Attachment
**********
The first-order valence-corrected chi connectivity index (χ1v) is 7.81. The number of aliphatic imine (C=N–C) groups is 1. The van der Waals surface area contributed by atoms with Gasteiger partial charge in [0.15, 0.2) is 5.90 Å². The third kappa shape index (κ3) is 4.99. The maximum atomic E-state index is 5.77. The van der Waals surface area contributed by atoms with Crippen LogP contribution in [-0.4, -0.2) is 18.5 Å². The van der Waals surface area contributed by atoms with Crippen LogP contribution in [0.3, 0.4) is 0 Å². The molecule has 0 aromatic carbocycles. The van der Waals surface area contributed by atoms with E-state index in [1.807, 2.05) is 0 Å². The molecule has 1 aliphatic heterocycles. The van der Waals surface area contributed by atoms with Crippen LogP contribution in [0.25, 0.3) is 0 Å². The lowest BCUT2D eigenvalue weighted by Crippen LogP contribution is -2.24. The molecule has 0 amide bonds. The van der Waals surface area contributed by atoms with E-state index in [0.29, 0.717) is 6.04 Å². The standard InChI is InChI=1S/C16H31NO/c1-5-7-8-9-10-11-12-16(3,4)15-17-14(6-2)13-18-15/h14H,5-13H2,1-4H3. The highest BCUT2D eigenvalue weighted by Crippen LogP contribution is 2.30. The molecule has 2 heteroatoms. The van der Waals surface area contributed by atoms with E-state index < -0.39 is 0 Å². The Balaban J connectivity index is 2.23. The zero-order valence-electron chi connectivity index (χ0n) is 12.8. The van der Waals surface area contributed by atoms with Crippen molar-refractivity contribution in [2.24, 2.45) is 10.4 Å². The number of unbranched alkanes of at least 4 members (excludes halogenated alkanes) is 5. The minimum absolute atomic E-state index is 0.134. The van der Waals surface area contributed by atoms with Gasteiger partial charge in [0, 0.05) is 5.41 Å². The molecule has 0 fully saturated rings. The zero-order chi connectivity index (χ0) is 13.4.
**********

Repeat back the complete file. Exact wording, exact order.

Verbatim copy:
The first-order valence-corrected chi connectivity index (χ1v) is 7.81. The number of aliphatic imine (C=N–C) groups is 1. The van der Waals surface area contributed by atoms with Gasteiger partial charge in [0.15, 0.2) is 5.90 Å². The third kappa shape index (κ3) is 4.99. The maximum atomic E-state index is 5.77. The van der Waals surface area contributed by atoms with Crippen LogP contribution in [-0.4, -0.2) is 18.5 Å². The van der Waals surface area contributed by atoms with Crippen LogP contribution in [0.3, 0.4) is 0 Å². The molecule has 0 aromatic carbocycles. The van der Waals surface area contributed by atoms with E-state index in [1.807, 2.05) is 0 Å². The molecule has 1 aliphatic heterocycles. The van der Waals surface area contributed by atoms with Crippen LogP contribution in [0.25, 0.3) is 0 Å². The lowest BCUT2D eigenvalue weighted by Crippen LogP contribution is -2.24. The molecule has 0 amide bonds. The van der Waals surface area contributed by atoms with E-state index in [0.29, 0.717) is 6.04 Å². The standard InChI is InChI=1S/C16H31NO/c1-5-7-8-9-10-11-12-16(3,4)15-17-14(6-2)13-18-15/h14H,5-13H2,1-4H3. The highest BCUT2D eigenvalue weighted by Crippen LogP contribution is 2.30. The molecule has 2 heteroatoms. The van der Waals surface area contributed by atoms with E-state index < -0.39 is 0 Å². The Balaban J connectivity index is 2.23. The zero-order valence-electron chi connectivity index (χ0n) is 12.8. The van der Waals surface area contributed by atoms with Crippen molar-refractivity contribution in [2.24, 2.45) is 10.4 Å². The number of unbranched alkanes of at least 4 members (excludes halogenated alkanes) is 5. The minimum absolute atomic E-state index is 0.134. The van der Waals surface area contributed by atoms with Gasteiger partial charge in [0, 0.05) is 5.41 Å². The molecule has 0 fully saturated rings. The zero-order chi connectivity index (χ0) is 13.4.